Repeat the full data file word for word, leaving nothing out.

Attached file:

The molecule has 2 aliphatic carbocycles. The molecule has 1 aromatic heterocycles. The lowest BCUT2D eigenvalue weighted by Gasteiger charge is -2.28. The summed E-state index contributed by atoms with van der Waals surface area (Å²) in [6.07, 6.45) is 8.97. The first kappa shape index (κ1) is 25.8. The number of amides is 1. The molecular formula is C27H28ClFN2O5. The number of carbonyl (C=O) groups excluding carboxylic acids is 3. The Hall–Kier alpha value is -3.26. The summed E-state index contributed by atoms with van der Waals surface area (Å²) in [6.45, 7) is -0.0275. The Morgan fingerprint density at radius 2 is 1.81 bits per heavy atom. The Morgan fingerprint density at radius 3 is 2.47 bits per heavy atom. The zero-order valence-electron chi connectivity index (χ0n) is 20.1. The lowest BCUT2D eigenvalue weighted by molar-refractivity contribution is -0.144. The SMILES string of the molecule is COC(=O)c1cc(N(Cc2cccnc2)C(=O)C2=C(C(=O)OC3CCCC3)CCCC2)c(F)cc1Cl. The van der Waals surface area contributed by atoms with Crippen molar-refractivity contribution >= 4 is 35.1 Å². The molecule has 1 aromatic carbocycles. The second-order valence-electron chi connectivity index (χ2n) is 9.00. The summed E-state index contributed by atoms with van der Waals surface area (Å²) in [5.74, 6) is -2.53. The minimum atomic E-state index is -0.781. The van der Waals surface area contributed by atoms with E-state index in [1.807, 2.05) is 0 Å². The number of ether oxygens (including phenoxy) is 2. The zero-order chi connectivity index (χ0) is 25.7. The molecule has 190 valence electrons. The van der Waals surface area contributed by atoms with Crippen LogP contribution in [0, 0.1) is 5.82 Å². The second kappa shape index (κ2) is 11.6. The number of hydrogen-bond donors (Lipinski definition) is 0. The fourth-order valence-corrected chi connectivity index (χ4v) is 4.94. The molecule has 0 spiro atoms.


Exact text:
The molecule has 2 aliphatic carbocycles. The molecule has 1 aromatic heterocycles. The lowest BCUT2D eigenvalue weighted by Gasteiger charge is -2.28. The summed E-state index contributed by atoms with van der Waals surface area (Å²) in [6.07, 6.45) is 8.97. The first kappa shape index (κ1) is 25.8. The number of amides is 1. The molecular formula is C27H28ClFN2O5. The number of carbonyl (C=O) groups excluding carboxylic acids is 3. The Hall–Kier alpha value is -3.26. The summed E-state index contributed by atoms with van der Waals surface area (Å²) in [6.45, 7) is -0.0275. The Morgan fingerprint density at radius 2 is 1.81 bits per heavy atom. The Morgan fingerprint density at radius 3 is 2.47 bits per heavy atom. The zero-order valence-electron chi connectivity index (χ0n) is 20.1. The lowest BCUT2D eigenvalue weighted by molar-refractivity contribution is -0.144. The SMILES string of the molecule is COC(=O)c1cc(N(Cc2cccnc2)C(=O)C2=C(C(=O)OC3CCCC3)CCCC2)c(F)cc1Cl. The van der Waals surface area contributed by atoms with Crippen molar-refractivity contribution >= 4 is 35.1 Å². The molecule has 1 aromatic carbocycles. The second-order valence-electron chi connectivity index (χ2n) is 9.00. The summed E-state index contributed by atoms with van der Waals surface area (Å²) in [5.74, 6) is -2.53. The minimum atomic E-state index is -0.781. The van der Waals surface area contributed by atoms with E-state index in [1.807, 2.05) is 0 Å². The number of ether oxygens (including phenoxy) is 2. The zero-order chi connectivity index (χ0) is 25.7. The molecule has 190 valence electrons. The van der Waals surface area contributed by atoms with Crippen LogP contribution in [0, 0.1) is 5.82 Å². The second kappa shape index (κ2) is 11.6. The number of hydrogen-bond donors (Lipinski definition) is 0. The fourth-order valence-corrected chi connectivity index (χ4v) is 4.94. The molecule has 0 spiro atoms.